Fancy a 12-thread i9 in your gaming laptop?
Intel’s assault on mobile computing enters a new phase as the company announced its 8th-gen mobile CPUs, including for the first time (for Intel), five new 6/12 thread mobile parts.
Alongside the seven new performance parts, Intel also has four new standard mobile CPUs, for a total of 11 mobile 8th-gen CPUs. Among these are a i9 part (also the first time this series, albeit quite new, has a mobile version) and two new Xeons.
ABOVE: The performance mobile CPUs
One, and just one, is fully unlocked and overclockable — being the highest-end i9-8950HK, which is no surprise given that these mobile i9 CPUs are effectively cherry picked i7s for better thermal range – however another (the i7-8860H) is “partially’ unlocked, specifically meaning it can be overclocked by up to 400MHz.
ABOVE: The value range
But that’s far from the end of the overclocking party, Intel introduced its new Thermal Velocity Boost, which is applicable to all the new mobile CPUs. It boosts a single core by an additional 200MHz over stock Turbo when the CPU is at 50c or less. It is automatic and workload dependant and also depends on available power.
The new mobile CPUs come in under either the U-Series badge covering i3, i5 and i7 mainstream parts, and the H-Series for the performance products that cover higher-end i5, i7 and i9 including the Radeon Vega IGP products.
All are manufactured on the 14nm++ process and are claimed to be nearly 30% faster than the 7th-gen CPUs from this time last year. We look forward to testing this!
ABOVE: Where we’re up to in Intel’s 8th-gen roadmap
An improved version of Optane comes to the 8th-gen mobile platform, along with a new marketing badge for systems that ship with an installed Optane module (“i5+, i7+ and i9+”).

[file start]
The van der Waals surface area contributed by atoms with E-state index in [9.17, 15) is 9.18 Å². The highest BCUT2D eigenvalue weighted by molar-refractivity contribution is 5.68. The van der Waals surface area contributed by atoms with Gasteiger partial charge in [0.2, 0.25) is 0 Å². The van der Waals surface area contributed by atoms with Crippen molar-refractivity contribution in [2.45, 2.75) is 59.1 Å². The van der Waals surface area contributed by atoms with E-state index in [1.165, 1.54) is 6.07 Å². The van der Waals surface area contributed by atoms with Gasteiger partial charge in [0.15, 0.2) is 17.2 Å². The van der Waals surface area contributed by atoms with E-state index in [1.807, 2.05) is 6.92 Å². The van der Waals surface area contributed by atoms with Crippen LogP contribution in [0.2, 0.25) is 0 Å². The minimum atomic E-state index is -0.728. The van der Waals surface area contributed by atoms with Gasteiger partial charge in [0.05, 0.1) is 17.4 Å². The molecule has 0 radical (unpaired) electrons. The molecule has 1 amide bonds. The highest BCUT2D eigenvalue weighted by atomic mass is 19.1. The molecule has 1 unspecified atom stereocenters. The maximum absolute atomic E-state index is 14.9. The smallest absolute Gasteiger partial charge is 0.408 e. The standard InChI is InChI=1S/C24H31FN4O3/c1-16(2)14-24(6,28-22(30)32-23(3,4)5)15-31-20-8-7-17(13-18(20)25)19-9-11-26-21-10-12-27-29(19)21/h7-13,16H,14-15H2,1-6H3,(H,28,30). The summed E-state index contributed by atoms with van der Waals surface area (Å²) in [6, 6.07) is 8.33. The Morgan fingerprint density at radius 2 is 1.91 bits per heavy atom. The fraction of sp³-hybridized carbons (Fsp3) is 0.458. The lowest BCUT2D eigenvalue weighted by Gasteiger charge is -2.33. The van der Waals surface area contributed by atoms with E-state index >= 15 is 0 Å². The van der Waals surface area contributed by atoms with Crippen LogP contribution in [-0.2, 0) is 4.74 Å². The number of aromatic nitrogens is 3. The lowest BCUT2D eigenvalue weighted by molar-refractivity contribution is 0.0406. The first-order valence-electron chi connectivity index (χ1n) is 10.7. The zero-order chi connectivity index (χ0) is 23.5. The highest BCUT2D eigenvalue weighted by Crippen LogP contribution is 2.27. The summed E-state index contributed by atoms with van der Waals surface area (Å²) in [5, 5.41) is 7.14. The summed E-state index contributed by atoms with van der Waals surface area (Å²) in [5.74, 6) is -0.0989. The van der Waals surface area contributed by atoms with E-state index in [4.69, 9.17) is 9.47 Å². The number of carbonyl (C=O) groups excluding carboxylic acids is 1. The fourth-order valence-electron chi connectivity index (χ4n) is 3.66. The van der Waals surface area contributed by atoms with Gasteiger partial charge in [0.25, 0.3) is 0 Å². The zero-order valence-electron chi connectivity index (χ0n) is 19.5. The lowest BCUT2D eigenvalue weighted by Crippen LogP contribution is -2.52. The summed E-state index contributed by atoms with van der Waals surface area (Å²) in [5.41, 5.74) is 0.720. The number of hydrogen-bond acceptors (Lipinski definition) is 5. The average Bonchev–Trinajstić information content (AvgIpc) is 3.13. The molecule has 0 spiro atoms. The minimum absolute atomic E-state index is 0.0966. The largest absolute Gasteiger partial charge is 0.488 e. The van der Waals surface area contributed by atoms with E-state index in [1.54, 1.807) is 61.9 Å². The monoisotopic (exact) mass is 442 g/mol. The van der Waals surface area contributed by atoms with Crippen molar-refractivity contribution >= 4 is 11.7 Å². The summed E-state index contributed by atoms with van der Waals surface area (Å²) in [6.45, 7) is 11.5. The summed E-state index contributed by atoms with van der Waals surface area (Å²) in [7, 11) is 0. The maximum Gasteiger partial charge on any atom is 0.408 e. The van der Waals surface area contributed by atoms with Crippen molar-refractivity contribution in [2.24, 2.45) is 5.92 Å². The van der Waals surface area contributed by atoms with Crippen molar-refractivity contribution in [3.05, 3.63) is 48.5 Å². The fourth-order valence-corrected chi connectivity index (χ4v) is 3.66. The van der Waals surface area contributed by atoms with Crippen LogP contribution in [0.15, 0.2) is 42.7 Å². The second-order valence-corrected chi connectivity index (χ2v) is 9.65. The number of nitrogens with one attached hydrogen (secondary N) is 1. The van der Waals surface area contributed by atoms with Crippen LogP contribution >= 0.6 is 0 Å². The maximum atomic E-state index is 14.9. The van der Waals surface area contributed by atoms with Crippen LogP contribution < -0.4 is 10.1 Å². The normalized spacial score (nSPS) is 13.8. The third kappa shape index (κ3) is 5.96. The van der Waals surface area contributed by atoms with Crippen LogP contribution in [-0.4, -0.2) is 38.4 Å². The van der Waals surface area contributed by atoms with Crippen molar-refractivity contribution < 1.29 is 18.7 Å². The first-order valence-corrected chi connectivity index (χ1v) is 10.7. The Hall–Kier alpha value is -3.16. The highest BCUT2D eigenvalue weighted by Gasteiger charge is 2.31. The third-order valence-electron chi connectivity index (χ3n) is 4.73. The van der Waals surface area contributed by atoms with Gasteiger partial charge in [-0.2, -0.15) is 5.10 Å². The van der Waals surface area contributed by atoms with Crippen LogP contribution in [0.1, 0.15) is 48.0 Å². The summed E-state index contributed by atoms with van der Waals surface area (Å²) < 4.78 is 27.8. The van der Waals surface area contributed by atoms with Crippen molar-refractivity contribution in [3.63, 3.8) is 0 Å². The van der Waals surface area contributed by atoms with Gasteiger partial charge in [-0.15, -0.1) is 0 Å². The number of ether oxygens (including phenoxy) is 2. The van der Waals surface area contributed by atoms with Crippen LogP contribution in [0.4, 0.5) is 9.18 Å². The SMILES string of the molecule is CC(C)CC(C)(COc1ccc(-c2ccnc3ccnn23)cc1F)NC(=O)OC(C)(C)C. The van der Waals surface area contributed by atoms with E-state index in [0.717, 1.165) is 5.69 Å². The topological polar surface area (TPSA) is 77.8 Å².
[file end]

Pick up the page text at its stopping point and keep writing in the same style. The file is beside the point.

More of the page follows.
Unlike previous Optane implementations which cached and boosted OS drive performance, it can now be used to boost performance of data drives – as in, your Steam and app drive. Intel call it Data Drive Acceleration, sensibly. It cannot be used for BOTH the data drive AND OS drive. That’s a limitation of the driver, I was told, not anything like PCIe lanes or the currently small capacity of Optane products. Most gaming laptops are sold with a large capacity hard drives so it makes sense to Optane-boost that instead of a smaller OS SATA SSD — assuming it has one.
The whole idea — at least as far as the gaming-centric pitch was concerned — is for quicker loading times in games. Intel quoted an almost doubling on a level loading demo of 10 seconds with Optane vs 18 seconds without, plus a few more FPS in some games. This was in a comparison against a TLC SATA SSD.
Optane was also touted as being a perfect fit for content creation, with an eSport professional on a pre-record telling us that “the quicker the guys can get footage out there the better they do.”
ABOVE: The key new features in this rollout
Also launched was a tweaked version of the 802.11ac Wi-Fi standard. Known as “Intel Wireless AC 2×2 160MHz”, the 2×2 refers to the antenna count which now work as MU-MIMO, while the baseline AC speed of 80GHz is doubled. More improvement comes from Intel putting some Wi-Fi bits on the chipset, being the MAC component, while the Fi is still done on seperate chip/s.
The desktop products are equally expansive though came in a distant second place in terms of hype at the launch event. Perhaps because the emphasis was on gaming and the new desktop CPUs and platforms are decidedly mainstream. Most of the range covers i3 and i5, and six of the nine new CPUs are low power. There is but one i7 and that too is a low power item.
Pricing is key here, at this stage only US pricing for the channel was announced (in lots of 1,000), but at first glance these will be competitive with AMD’s value offerings.
ABOVE: What’s new in the 8th-gen desktop range
The two cheapest i3 CPUs (8300T and 8100T) are interesting, with prices of US$138 and US$117 an stock speeds of 3.2 and 3.1GHz they outpace the new higher end i5 and i7 CPUs, though don’t Turbo Boost, on the flipside. Memory speed support across the board is conservative at 2400 – 2666MHz.